If the Mets bullpen was more reliable they could afford to pull Lugo after 60 pitches, but right now there is no one outside of Robert Gsellman and Jeurys Familia that is trustworthy. The Mets are also not in a position to give away games as well. They needed to ride with their hot hand because they simply have no idea what they will receive from their starters. Jacob deGrom is the only reliable starter that is healthy and in the rotation.

Lugo definitely deserves another start and Callaway will likely up his pitch count if he has to remain in the rotation. He is a very effective pitcher, no matter when he pitches, and he is one of the few Mets pitchers who has been consistent this season. With Jason Vargas constantly treading on thin ice, it may not be long until Lugo becomes a permanent starter.

The New York Yankees: Miguel Andujar, Gleyber Torres and the Millville Meteor

New York Yankees, Gleyber Torres

If not for a rain-out of the Yankees game in Camden Yards against the Baltimore Orioles on Thursday night, I would not have had the urge to compare the numbers so far this season of Miguel Andujar, Gleyber Torres, and the “Millville Meteor,” a/k/a Mike Trout.

Thank you Wikipedia for this Trout nickname that takes me right back to the era of “Joltin’ ” Joe DiMaggio and “The Commerce Comet” Mickey Mantle!

The Millville Meteor deserves the accolade; he lives in the stratosphere, belting out a scorching .303/.448/.672 slash line with a 1.119 OPS.

As an exercise, I wanted to know just how far off the pace the Yankees star rookies were from a super star like Trout.

Andujar is slashing .290/.310/.494 with a .804 OPS and has been an extra base hit machine this season.

Torres, on the other hand, is hitting .319/.376/.593 with a .969 OPS and has shown surprising power early on.

In his rookie season, Trout hit .326/.399/564 with a .963 OPS after a full season and was showered with awards.

Now you could say I’m comparing apples and oranges by comparing Trout, now a seasoned veteran and perennial All-Star with two Most Valuable Player Awards, a Rookie of the Year Award and numerous Silver Slugger Awards to a couple of hot Yankee prospects fresh up from the minor leagues and I am.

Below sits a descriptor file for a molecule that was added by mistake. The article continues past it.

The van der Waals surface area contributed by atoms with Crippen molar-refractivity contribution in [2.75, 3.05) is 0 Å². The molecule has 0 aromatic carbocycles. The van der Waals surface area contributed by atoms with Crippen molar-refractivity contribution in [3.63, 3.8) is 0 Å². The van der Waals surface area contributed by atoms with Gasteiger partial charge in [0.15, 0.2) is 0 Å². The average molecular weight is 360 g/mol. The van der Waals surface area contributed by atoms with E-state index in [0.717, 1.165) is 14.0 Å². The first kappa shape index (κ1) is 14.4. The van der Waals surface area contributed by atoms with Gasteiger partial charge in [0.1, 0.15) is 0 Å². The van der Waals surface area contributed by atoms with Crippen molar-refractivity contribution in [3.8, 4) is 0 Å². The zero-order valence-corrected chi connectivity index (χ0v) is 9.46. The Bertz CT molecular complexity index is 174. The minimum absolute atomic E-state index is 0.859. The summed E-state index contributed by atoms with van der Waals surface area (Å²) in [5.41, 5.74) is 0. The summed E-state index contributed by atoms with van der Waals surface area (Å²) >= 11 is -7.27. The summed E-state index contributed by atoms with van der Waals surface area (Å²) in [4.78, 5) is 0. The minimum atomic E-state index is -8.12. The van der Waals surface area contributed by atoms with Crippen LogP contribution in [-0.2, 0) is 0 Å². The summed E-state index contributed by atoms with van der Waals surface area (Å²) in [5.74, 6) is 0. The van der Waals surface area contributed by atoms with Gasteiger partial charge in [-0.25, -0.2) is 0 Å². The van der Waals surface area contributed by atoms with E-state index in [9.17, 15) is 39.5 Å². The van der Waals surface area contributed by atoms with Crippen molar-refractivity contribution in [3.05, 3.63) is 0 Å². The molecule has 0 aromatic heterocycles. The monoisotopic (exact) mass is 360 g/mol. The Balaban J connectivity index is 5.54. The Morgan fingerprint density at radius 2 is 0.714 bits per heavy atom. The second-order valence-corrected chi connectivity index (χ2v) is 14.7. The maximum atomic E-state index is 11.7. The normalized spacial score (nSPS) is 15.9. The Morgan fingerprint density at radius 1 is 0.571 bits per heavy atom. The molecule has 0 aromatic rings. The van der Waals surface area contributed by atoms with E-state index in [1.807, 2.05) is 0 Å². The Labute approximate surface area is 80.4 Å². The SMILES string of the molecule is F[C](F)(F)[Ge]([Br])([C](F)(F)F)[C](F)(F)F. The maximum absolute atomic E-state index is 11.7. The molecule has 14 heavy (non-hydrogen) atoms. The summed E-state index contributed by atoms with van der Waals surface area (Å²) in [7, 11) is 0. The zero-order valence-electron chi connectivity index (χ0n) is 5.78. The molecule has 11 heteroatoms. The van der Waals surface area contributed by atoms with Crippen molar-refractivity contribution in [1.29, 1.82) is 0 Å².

But the question remains, how close are these Yankee prospects to launching themselves into full star status?

Tom Krosnowski of Pinstripe Alley writes of Andujar’s start to the season:

“The 23-year-old third baseman is second on the club in hits and leads the team in doubles. On a team with hitters like Aaron Judge, Giancarlo Stanton, Gary Sanchez and Didi Gregorius, that Andujar is producing at their level before even playing 50 MLB games is beyond impressive.”

Andujar has faced some of the toughest pitching in the league as the Yankees have faced the Houston Astros and Boston Red Sox several times already this season.

Even with a small sample size, Andujar has shown he is not intimidated by the elite pitchers in the league—this season he is 1-2 against Boston’s Drew Pomeranz, 1-3 against Boston’s Rick Porcello, 1-3 against Houston’s Lance McCullers, Jr. and an impressive 2-5 against Justin Verlander.

Torres, despite being called up from AAA on April 22, has likewise succeeded against the best pitching in Major League Baseball.

The number one prospect in the Yankees organization has fulfilled the projections and beyond this season, as he has not only hit all over the field, but also hit for power and has 9 home runs and 26 RBIs. He also has two walk-off hits to his credit.

Torres doesn’t seem overmatched and presents a calm, controlled demeanor at the plate, even with two strikes, he’s deadly.

CC Sabathia told Randy Miller of NJ.com that Torres is just getting started:

“Being that young and playing for this organization, there’s a lot of pressure,” Sabathia said. “For him to be able to deliver in these moments, it just means there’s more to come.”

On a team with Judge, Stanton and Sanchez, Torres and Andujar have more than measured up. In some statistical areas, the rookies are leading the veterans and thus leading the team as it racks up victory after victory and series win after series win this season.

For now Torres and Andujar can only aspire to the soaring heights reached by the Millville Meteor— there’s a lot of baseball to be played—but Yankee fans are fortunate to be along for the ride!